Washington payroll tax for long-term care benefits effective in 2022



Authored by RSM US LLP

Beginning Jan. 1, 2022, all employees in Washington state will be subject to a new payroll tax to support the ‘WA Cares Fund,’ a long-term care public insurance benefit.

Employees will be required to contribute through a 0.58% payroll deduction, with one important exemption discussed below. This 0.58% payroll deduction is uncapped. All wages and remuneration, as defined by statute, will be subject to the new payroll tax. Employers, however, are not required to separately contribute to the WA Cares Fund.

The purpose of the WA Cares Fund is to provide up to $100 per day with a $36,500 lifetime cap to eligible beneficiaries for approved long-term care services, adjusted annually for inflation. These services include, but are not limited to, adult day services, memory care, environmental modification, home delivered meals, in-home personal care, assisted living services and nursing home services.

An individual may become an eligible beneficiary in two ways:                

  • Contributing the payroll deduction for 10 years with at least five of these years being consecutive. An individual must work at least 500 hours in each of the 10 years counted for purposes of vesting as an eligible beneficiary.
  • Contributing the payroll deduction at least three years within the last six years from the date of application for benefits. An individual must work at least 500 hours in each of the three years counted for purposes of vesting as an eligible beneficiary.

Benefits may be claimed when individuals are assessed as needing assistance with at least three activities of daily living beginning Jan. 1, 2025. However, eligible beneficiaries must reside in Washington. If an individual is living out-of-state at the time of application, they are not eligible for WA Cares Fund benefits.

Employers with Washington employees must remit amounts collected from the 0.58% payroll deduction on a quarterly basis.

Self-employed individuals, including independent contractors, may choose to opt-in in order to qualify for the public benefit. The deadline for self-employed individuals to opt-in is Jan. 1, 2025 or within three years of becoming self-employed for the first time. After opting in, self-employed individuals may not withdraw from coverage.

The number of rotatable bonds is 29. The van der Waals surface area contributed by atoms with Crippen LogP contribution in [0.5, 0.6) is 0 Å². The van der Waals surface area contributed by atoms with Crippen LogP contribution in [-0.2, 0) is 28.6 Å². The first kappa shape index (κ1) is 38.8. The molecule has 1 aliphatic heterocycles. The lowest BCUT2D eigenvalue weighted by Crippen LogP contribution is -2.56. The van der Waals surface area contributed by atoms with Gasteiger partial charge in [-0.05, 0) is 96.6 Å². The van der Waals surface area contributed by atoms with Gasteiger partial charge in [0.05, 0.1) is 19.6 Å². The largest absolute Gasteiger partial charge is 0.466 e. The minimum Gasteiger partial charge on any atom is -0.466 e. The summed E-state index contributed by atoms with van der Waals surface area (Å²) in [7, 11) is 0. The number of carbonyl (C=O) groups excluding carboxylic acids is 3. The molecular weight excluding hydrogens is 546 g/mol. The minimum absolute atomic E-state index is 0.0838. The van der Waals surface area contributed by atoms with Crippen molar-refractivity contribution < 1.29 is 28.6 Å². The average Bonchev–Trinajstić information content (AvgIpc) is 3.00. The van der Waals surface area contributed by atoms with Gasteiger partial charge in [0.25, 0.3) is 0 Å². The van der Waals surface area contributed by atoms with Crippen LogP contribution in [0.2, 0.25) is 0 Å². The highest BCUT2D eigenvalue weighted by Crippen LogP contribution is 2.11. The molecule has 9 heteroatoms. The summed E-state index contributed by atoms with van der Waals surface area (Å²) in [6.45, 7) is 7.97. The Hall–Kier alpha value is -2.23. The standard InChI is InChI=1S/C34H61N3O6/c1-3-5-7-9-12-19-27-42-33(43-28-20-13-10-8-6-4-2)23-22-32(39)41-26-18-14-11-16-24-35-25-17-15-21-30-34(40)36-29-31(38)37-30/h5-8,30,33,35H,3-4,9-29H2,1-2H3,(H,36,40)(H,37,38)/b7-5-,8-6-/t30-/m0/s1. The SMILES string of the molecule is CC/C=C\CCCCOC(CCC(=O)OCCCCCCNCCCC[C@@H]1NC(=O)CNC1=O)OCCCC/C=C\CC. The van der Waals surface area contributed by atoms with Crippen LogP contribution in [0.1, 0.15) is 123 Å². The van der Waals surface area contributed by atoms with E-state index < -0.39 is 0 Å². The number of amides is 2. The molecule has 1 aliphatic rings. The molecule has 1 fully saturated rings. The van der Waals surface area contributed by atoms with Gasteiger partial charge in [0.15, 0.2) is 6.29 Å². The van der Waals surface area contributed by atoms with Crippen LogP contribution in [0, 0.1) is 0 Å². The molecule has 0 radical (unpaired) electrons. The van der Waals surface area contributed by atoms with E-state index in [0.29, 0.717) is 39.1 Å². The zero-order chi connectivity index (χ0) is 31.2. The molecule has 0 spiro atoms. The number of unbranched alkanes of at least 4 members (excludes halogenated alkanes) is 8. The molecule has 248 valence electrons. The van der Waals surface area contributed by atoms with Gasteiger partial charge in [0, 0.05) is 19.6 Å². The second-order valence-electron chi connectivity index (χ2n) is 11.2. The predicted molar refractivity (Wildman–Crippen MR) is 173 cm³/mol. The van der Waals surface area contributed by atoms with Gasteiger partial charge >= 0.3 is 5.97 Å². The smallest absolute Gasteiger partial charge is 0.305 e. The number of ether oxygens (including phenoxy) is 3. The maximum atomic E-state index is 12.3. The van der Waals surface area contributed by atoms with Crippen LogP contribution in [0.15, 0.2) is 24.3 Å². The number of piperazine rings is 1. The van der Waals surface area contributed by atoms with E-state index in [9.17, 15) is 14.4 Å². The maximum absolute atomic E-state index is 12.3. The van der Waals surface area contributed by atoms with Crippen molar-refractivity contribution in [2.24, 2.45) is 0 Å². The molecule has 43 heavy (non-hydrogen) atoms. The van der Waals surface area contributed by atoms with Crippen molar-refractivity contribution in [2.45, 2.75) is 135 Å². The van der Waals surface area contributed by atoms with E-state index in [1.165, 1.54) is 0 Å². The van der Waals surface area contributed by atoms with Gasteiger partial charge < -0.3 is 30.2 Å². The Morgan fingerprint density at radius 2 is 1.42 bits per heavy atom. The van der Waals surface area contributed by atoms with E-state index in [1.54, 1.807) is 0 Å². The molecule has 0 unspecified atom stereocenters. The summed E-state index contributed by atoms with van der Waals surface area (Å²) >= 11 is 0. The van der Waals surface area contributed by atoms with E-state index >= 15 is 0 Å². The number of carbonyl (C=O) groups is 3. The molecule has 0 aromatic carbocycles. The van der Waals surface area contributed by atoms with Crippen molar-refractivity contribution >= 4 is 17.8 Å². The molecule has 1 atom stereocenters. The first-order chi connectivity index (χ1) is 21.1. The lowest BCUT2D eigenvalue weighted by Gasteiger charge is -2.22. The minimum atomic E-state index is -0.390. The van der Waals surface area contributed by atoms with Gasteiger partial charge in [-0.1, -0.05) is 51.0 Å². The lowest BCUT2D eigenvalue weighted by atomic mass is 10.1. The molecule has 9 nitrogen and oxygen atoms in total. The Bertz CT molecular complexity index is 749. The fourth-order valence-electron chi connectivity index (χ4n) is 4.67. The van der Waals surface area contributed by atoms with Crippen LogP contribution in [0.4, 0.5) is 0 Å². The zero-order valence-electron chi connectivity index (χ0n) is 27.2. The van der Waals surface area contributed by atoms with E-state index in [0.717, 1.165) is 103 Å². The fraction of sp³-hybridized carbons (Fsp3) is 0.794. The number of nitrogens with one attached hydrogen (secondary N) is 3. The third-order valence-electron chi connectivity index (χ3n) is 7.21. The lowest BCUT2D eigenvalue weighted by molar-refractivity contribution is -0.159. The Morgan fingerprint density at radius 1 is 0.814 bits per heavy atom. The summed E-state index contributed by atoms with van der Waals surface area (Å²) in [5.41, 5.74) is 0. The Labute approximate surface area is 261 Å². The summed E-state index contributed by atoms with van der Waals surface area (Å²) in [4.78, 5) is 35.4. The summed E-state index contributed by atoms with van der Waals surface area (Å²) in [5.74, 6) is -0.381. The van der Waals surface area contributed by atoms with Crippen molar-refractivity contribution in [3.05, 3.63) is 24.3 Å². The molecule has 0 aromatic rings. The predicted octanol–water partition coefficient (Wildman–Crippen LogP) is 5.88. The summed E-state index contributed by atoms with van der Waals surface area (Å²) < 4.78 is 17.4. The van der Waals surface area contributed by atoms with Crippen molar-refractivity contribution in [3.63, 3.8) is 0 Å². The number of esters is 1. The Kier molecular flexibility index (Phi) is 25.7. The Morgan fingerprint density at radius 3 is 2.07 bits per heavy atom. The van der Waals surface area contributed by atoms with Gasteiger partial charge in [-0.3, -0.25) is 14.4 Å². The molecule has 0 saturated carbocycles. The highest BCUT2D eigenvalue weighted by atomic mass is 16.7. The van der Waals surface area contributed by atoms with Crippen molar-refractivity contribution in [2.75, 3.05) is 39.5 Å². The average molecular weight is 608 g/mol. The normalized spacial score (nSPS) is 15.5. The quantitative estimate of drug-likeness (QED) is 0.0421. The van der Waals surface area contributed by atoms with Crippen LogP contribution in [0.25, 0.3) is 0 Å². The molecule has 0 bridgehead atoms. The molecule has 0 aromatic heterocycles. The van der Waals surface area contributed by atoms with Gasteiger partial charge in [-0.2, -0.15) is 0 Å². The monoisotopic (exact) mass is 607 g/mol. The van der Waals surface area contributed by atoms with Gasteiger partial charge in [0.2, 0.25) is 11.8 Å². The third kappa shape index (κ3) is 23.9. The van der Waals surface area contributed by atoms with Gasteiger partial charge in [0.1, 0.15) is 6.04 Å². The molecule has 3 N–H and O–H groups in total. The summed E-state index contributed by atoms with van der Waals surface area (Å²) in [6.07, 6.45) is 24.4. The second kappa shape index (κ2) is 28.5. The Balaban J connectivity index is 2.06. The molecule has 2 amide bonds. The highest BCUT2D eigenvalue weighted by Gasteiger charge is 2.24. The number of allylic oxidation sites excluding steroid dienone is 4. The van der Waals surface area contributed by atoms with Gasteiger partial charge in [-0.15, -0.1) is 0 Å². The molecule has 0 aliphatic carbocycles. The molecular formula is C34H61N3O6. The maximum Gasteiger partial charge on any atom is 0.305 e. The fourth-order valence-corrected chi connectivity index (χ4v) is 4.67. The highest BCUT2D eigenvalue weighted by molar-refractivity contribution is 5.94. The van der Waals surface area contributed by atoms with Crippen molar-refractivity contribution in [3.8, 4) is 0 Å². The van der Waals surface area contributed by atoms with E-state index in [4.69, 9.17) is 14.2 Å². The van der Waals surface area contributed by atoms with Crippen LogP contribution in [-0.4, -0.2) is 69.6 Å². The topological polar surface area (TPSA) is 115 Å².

For a very limited period of time, Washington employees may claim an exemption and opt out of the 0.58% payroll tax. In order to opt out, individuals must file an attestation with the Employment Security Department that they have purchased their own qualifying long-term care private insurance policy prior to Nov. 1, 2021. The Employment Security Department will only accept exemption applications from Oct. 1, 2021 through Dec. 31, 2022.

If approved, exempted individuals will receive a letter from the Employment Security Department that must be provided to their employer instructing the employer not to make WA Cares Fund payroll deductions on their behalf.

Following an opt out, the exemption is permanent. Exempted employees cannot opt back in to the public long-term insurance care benefit at a later date.

Presently, the type and level of documentation that the Employment Security Department will require for a successful exemption as part of the attestation process is unknown, but it is anticipated that additional rules and procedures will be published prior to Oct. 1, 2021.


Any employer with employees in Washington must be aware of and be prepared to implement this new payroll tax.

Moreover, any employee in Washington should proactively plan for this 0.58% payroll deduction effective Jan. 1, 2022 and carefully consider whether obtaining an exemption will be advantageous given their individual circumstances. Washington employees with higher incomes may find purchasing a qualifying long-term care private insurance policy may save money given that the 0.58% payroll deduction is uncapped. In addition, Washington employees uncertain as to whether they will retire in Washington may consider purchasing a qualifying long-term care private insurance policy with portability given that individuals living out-of-state are not eligible for any WA Cares Fund benefits.

Washington employers and employees should consult with their tax advisor to best determine how Washington’s new payroll tax to support its long-term care public insurance benefit will affect them.

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This article was written by Kirsten Moritz-Baune, Andy Colson, Tyler Gritts and originally appeared on 2021-07-14.
2021 RSM US LLP. All rights reserved.

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